What's a crow's longest pocket, you ask? It's the pocket that's longer than all the others. What a silly question.
Pocket Monsters - Red Version (GameFreak/Nintendo, 1996, GB)
I got a JP Red cartridge with a Japanese GBC I bought a few months back and the save battery was miraculously still working, so I decided to finally play through the original Gen 1. Despite all the stuff you see online about how different it is from American Red, I honestly don't think I'd have noticed any of the differences aside from the sprites without someone pointing them out. If you've played American Red, you've pretty much played this with fewer bugs and sprites that are usually better. Not always, though - I really like a couple of the original designs and am a little sad that Haunter and Arcanine in particular were changed.
Anyway, it was mostly a good time. My main complaints remain that there's not enough variety in trainer Pokemon, that the movesets are generally almost all from the Pokemon's types, and that the 11 level jump between the strongest wild Pokemon and the weakest E4 Pokemon is ridiculous. Thankfully, there's a somewhat tedious infinite rare candy glitch in this version that greatly speeds up the endgame grind, but it still took almost as long as the rest of the game. Still, it's a Pokemon game. Even if it's a long way from being my favorite in the series, it's a good time.
Time to beat: About 24 hours
MSRP: $10 on 3DS Virtual Console, often under the equivalent of $5 for a real cart
The Forgotten City (Modern Storyteller/Dear Villagers, 2021, PC)
This is very much the sort of game that you want to go into knowing as little about as you possibly can, so I'll keep the details high-level: You're in an ancient Roman city and have been tasked with finding out which of its citizens is planning to break The Golden Rule. No one knows exactly what constitutes breaking it, but anyone doing so will likely result in everyone being killed by a curse.
This has often been the setup for games with interesting mysteries that extend their playtime to about five times what it should be by making you endlessly repeat the same parts of the story until you get everything right, but TFC uses a number of clever tricks to make sure you hardly ever need to do anything more than once unless you want to. It's also almost always very good about giving you enough hints to work with that you always have an idea of what thread to pull on next, and the city is compactly designed to make sure you don't spend too much time just walking between A and B. Add to that some fantastic writing and a remarkable dedication to portraying the time period authentically and you've got something really special. And it all started as a Skyrim mod!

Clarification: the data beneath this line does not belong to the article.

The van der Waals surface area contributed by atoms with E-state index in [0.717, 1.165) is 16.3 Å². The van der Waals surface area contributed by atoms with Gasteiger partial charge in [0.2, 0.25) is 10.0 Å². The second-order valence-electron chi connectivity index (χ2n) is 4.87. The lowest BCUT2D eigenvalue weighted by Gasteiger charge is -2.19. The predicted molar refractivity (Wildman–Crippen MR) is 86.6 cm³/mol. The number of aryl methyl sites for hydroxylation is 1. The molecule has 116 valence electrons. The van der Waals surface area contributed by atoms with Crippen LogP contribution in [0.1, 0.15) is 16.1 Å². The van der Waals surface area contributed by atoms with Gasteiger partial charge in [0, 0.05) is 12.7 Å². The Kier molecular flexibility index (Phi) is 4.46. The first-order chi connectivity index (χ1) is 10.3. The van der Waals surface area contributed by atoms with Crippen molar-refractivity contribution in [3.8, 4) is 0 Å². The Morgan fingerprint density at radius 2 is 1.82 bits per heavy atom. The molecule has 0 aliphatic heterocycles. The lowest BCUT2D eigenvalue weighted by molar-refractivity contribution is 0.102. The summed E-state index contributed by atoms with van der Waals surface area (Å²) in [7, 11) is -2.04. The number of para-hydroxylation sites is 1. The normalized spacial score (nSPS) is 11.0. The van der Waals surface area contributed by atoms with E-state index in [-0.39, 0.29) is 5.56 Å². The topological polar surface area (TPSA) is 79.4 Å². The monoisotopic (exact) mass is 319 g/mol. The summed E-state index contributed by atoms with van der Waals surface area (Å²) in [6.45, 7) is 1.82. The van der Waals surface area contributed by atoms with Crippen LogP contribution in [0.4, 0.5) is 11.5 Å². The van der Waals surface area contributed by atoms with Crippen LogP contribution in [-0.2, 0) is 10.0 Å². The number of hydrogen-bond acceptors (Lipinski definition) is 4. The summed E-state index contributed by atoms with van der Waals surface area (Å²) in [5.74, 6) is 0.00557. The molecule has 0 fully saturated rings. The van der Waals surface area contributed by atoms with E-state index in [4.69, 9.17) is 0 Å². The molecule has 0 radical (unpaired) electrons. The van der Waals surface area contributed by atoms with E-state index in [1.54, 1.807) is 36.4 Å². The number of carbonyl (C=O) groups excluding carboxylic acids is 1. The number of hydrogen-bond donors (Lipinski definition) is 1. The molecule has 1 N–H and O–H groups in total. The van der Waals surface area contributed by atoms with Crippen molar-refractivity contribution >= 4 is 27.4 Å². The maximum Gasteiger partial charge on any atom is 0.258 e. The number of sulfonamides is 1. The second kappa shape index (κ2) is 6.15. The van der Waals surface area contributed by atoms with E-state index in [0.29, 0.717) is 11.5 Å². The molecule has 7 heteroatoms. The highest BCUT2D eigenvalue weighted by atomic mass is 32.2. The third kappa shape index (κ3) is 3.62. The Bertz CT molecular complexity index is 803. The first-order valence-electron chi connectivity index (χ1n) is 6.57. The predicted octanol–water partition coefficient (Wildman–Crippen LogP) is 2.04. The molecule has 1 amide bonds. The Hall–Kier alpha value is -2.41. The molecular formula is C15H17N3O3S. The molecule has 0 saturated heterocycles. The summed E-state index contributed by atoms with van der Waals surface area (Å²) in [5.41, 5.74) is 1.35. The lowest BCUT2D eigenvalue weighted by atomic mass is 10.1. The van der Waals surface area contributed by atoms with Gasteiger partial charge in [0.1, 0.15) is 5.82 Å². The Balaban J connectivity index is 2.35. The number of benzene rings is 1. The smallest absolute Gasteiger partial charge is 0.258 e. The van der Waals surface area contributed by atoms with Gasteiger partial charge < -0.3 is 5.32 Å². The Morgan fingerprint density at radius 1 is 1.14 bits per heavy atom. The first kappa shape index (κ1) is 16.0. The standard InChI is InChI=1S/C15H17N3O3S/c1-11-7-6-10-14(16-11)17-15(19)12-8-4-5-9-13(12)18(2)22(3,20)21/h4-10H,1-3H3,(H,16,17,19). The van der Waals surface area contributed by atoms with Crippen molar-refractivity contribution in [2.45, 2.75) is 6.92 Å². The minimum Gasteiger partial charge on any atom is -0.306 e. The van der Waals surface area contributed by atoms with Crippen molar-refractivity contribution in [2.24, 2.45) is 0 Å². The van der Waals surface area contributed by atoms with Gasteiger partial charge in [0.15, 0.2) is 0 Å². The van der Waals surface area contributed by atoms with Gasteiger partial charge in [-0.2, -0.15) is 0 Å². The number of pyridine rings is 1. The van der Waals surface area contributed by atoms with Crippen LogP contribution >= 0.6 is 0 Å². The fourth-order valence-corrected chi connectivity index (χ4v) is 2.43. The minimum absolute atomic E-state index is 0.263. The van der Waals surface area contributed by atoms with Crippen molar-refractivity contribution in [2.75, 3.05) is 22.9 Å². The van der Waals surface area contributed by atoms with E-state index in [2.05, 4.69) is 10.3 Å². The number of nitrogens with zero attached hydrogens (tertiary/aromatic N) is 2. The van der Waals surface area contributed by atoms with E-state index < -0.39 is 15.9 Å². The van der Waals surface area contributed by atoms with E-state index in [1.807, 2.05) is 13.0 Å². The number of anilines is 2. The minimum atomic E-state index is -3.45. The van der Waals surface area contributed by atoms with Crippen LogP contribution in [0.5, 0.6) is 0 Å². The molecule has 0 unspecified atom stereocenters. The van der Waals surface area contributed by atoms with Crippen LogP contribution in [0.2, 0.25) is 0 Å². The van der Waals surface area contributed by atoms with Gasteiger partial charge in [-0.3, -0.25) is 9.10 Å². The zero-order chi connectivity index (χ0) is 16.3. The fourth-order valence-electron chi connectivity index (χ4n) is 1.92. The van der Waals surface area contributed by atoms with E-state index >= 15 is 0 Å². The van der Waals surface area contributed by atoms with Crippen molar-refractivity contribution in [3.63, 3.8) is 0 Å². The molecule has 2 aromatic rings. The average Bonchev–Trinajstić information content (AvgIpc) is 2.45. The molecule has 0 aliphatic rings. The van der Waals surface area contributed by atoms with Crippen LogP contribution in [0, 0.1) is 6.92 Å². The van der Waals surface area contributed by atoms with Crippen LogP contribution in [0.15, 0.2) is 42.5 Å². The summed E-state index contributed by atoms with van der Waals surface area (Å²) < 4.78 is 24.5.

This was really close to being a 100%, but the ending sequence didn't quite fully land with me. That still makes it a must-play if any of this sounds remotely interesting.
Time to beat: 7 hours for all 4 endings
MSRP: $25, but free on Gamepass
Crow Story (Vincent Prom, 2021, PC)
A free platforming game mostly based around momentum and gliding mechanics. It's very short, but there's nothing wrong with that in a free game. Worth a look as long as you're okay with there being a bit of a learning curve on momentum jumps and don't mind replaying variations of levels.
Time to beat: 30 minutes
The Wind and Wilting Blossom (Picklefeet Games, 2020, PC)
FTL by way of a TRPG. What it lacks in innovating in either genre independently it makes up for by combining them in fun ways. Levelling up characters feels more meaningful with this combat system and the quasi-real world setting helps the flow of the story and events. The ukiyo-e style graphics may not be entirely original, but they look great and work better in motion than you might expect.
It won on my third try in easy mode, which mostly reflects the game being less random and having a less unfair final boss than FTL. There are two other difficult levels and loads of characters and loadouts to play with, so I'm not particularly concerned about the difficulty limiting the game's replay value.
Time to beat: 3.5 hours
Vigil: The Longest Night (Glass Heart Games/Neon Doctrine, 2020, PC)
This is a metroidvania/Souls-like that looks like Salt & Sanctuary but, unlike that game, is more parts 'vania than Souls. I've seen some reviews describe it as being as open world as a metroidvania can get, and I'd agree with that - there is an absolutely massive map that almost always has quest objectives in every corner and almost never restricts your exploration beyond what absolutely must be gated by the plot. The task list can be a little overwhelming and at times it isn't clear where you need to go for certain objectives, but most of the time it works great.
It's very easy for this kind of game and I only died twice to one of the final bosses in the playthrough I ended up finishing. That's a fraction of the number of times single bosses killed me in Salt & Sanctuary or Hollow Knight, and anyone looking for something to really test their skills will probably be disappointed even on Hard. Character customization also isn't quite what you'd hope: I stuck with the same equipment for the vast majority of the game and all of the worthwhile skills can be acquired pretty early. On top of all that, it has one of the most impenetrable stories I've yet seen in this genre despite being told directly through dialogue.
I spent a good while thinking that the excellent exploration and boss fights could carry this game near the heights of Hollow Knight, but the flaws become more noticeable the longer you play, and in the end it's an excellent game that nonetheless has quite a lot of room for improvement. I'll be very interested in where Glass Heart goes from here.
Time to beat: 10 hours. Could probably double that for full completion and both endings.